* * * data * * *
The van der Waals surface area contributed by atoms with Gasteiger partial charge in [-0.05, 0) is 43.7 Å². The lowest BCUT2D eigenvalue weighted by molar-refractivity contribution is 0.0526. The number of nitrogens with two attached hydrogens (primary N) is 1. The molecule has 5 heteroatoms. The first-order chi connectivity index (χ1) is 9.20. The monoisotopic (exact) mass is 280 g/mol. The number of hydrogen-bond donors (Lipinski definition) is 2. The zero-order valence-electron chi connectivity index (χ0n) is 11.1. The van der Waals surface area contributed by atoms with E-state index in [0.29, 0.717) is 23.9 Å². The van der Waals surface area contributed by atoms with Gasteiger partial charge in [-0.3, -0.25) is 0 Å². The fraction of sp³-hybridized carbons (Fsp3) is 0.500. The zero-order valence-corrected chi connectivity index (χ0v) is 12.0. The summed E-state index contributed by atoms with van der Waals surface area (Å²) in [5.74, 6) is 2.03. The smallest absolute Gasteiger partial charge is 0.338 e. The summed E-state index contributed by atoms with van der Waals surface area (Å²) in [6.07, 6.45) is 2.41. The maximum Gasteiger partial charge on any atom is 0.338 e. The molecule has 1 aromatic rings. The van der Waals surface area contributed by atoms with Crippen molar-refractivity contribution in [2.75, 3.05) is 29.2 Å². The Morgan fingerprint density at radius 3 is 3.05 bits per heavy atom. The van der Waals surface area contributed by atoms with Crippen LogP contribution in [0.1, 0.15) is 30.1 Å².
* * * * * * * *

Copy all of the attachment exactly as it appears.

The van der Waals surface area contributed by atoms with Gasteiger partial charge in [-0.05, 0) is 43.7 Å². The lowest BCUT2D eigenvalue weighted by molar-refractivity contribution is 0.0526. The number of nitrogens with two attached hydrogens (primary N) is 1. The molecule has 5 heteroatoms. The first-order chi connectivity index (χ1) is 9.20. The monoisotopic (exact) mass is 280 g/mol. The number of hydrogen-bond donors (Lipinski definition) is 2. The zero-order valence-electron chi connectivity index (χ0n) is 11.1. The van der Waals surface area contributed by atoms with E-state index in [0.29, 0.717) is 23.9 Å². The van der Waals surface area contributed by atoms with Gasteiger partial charge in [-0.3, -0.25) is 0 Å². The fraction of sp³-hybridized carbons (Fsp3) is 0.500. The zero-order valence-corrected chi connectivity index (χ0v) is 12.0. The summed E-state index contributed by atoms with van der Waals surface area (Å²) in [5.74, 6) is 2.03. The smallest absolute Gasteiger partial charge is 0.338 e. The summed E-state index contributed by atoms with van der Waals surface area (Å²) in [6.07, 6.45) is 2.41. The maximum Gasteiger partial charge on any atom is 0.338 e. The molecule has 1 aromatic rings. The van der Waals surface area contributed by atoms with Crippen molar-refractivity contribution in [2.75, 3.05) is 29.2 Å². The Morgan fingerprint density at radius 3 is 3.05 bits per heavy atom. The van der Waals surface area contributed by atoms with Crippen LogP contribution in [0.1, 0.15) is 30.1 Å².